What Makes a Game Great?

26 03 2014

Gold DiceWe spend a lot of time here on TOG critiquing games. Every day brings a new batch of games to this great hobby, and we get to analyze what’s good and what’s not. We’ve spent the last nearly two years telling you what we like about games–well, at least Jeremiah has, anyway… Now we want to hear from you.

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Choose One!–A Double-Take Review

18 02 2014

chooseonecoverDONOVAN: What… is… happening…?

(His skin turns brown and leathery and stretches across his bones until it splits. His skeletal hands reach for Elsa’s throat, choking her. Indy rushes forward and pushes Donovan away. As he falls the BODY BREAKS INTO FLAMES, then SHATTERS AGAINST THE WALL.)

KNIGHT: He chose… poorly.

 – Indiana Jones, The Last Crusade

Today we take a look at Looney Labs’ latest party game, Choose One! The decisions you make during this game will stir up conversation at your game night, party, or other social gathering.

Let’s take a look!

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Podcast #3 and a New Contest—We’re Giving Away Pixel Lincoln!

22 10 2013

pixelcoverHey everyone!

We’re super excited about everything that’s moving and shaking here at Theology of Games. We’re happy to announce that our third episode of the Theology of Games Podcast is up and running and available for download on iTunes!

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Chicken Caesar! A Mini-Review

25 09 2013

chicken Caesar box– by Jeremiah

A few weeks ago I wrote about my inability to get Chicken Caesar on the table. Well, we had a breakthrough a few nights ago and managed to fumble our way through a first playthrough. So my opinions aren’t yet complete, nor is my full understanding of the rules. (There’s a lot going on here!) I thought since it has been so long since receiving the review copy I would at least update everyone on the status, and give some initial thoughts. So, here goes…

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FrogFlip—A Double-Take Review

5 06 2013

FrogcoverJason Kotarski is a busy guy. He’s a husband, and a dad, and a church planter, and a musician, and a game designer. His first published game—The Great Heartland Hauling Company—is a cool pick-up-and-deliver game. He was kind enough to let us interview him, too. He’s got a new little 2-player card game in the works, and we’re going to give you our impressions of FrogFlip.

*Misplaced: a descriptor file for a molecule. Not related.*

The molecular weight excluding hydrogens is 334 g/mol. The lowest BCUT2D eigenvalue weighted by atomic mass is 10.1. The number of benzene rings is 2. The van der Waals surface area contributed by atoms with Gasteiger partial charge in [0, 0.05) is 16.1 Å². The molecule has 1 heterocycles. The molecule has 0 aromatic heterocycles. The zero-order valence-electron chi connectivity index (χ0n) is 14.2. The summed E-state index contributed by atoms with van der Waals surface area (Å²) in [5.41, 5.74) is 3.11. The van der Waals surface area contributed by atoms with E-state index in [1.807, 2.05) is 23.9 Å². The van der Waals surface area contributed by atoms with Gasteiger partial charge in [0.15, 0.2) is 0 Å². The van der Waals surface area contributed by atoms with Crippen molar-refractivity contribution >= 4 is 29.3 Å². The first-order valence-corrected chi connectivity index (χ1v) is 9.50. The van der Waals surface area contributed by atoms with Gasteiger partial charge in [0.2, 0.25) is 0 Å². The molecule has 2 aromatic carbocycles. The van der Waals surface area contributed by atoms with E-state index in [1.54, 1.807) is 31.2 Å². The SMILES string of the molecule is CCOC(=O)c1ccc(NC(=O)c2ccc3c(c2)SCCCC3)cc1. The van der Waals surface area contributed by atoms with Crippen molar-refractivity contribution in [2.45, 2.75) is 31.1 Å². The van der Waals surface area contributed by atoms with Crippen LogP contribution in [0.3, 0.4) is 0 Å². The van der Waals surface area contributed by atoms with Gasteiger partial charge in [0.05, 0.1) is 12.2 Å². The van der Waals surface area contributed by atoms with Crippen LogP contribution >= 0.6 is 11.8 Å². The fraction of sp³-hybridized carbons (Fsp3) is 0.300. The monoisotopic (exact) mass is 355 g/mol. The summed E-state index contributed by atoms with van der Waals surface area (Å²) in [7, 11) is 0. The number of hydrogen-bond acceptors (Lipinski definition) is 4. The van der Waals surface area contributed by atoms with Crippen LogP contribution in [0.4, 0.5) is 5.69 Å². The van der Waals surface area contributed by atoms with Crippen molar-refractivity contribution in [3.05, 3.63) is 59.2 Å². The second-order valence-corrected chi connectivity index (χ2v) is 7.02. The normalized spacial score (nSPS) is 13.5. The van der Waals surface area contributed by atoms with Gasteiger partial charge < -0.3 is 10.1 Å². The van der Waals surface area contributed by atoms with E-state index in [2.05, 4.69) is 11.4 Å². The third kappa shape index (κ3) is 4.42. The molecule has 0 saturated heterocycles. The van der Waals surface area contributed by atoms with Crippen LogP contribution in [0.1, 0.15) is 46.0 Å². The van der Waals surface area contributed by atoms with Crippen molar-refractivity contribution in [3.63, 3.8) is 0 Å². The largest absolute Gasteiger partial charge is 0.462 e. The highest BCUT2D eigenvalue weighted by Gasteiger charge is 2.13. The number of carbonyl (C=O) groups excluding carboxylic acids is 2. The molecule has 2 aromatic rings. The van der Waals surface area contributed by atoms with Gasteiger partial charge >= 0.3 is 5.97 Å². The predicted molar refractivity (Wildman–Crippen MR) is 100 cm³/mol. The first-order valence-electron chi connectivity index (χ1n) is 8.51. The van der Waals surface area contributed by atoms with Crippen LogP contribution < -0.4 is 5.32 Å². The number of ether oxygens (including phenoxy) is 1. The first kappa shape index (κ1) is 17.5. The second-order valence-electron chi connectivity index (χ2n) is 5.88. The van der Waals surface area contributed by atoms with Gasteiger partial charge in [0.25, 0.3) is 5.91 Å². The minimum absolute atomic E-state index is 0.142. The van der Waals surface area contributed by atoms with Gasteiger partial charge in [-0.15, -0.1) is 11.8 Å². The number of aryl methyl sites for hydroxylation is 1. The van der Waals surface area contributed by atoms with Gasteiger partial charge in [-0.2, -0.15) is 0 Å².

14 Cards, which include two cards with instructions, four Lily Pad cards, and eight Bug Score cards.

1 Frog Disc, which is a plastic disc with a frog sticker on one side.


Take the four Lily Pad cards and place them equally spaced between the two players. Then shuffle Bug Score cards and place them flower-side-down on the side. Then the youngest player grabs the frog disc and starts.


photo (13)Each of the Bug Score cards has a number of bugs on it—either one, two, three, or four of them. On their turn, each player will attempt to flip the frog to the Lily Pad card that corresponds to the number of bugs on the top card of the Bug Score stack. So if there are two bugs on the top card, I’m trying to flip the frog onto the Lily Pad card that’s two away from me. If I miss, my opponent is trying to flip the frog onto the Lily Pad card that’s two away from her.

You flip the frog just as you would with flip a coin.

Your hand can’t pass the first Lily Pad card, and if the frog falls off the table, your opponent gets two turns in a row!

The frog only has to touch the Lily Pad card in order to count; you get to take the Bug Score card, and the number of bugs on it is your score. If you manage to get any part of the frog disc to rest on the correct Lily card, you get to take the Bug Score card and flip it onto the flower side—the score is the same, but flowers are tie-breakers.

You continue back and forth until either the deck runs out, or someone claims five of the eight Score cards. Whichever player has the most bugs on their score cards wins, and flowers break ties.

photo (16)Recommendations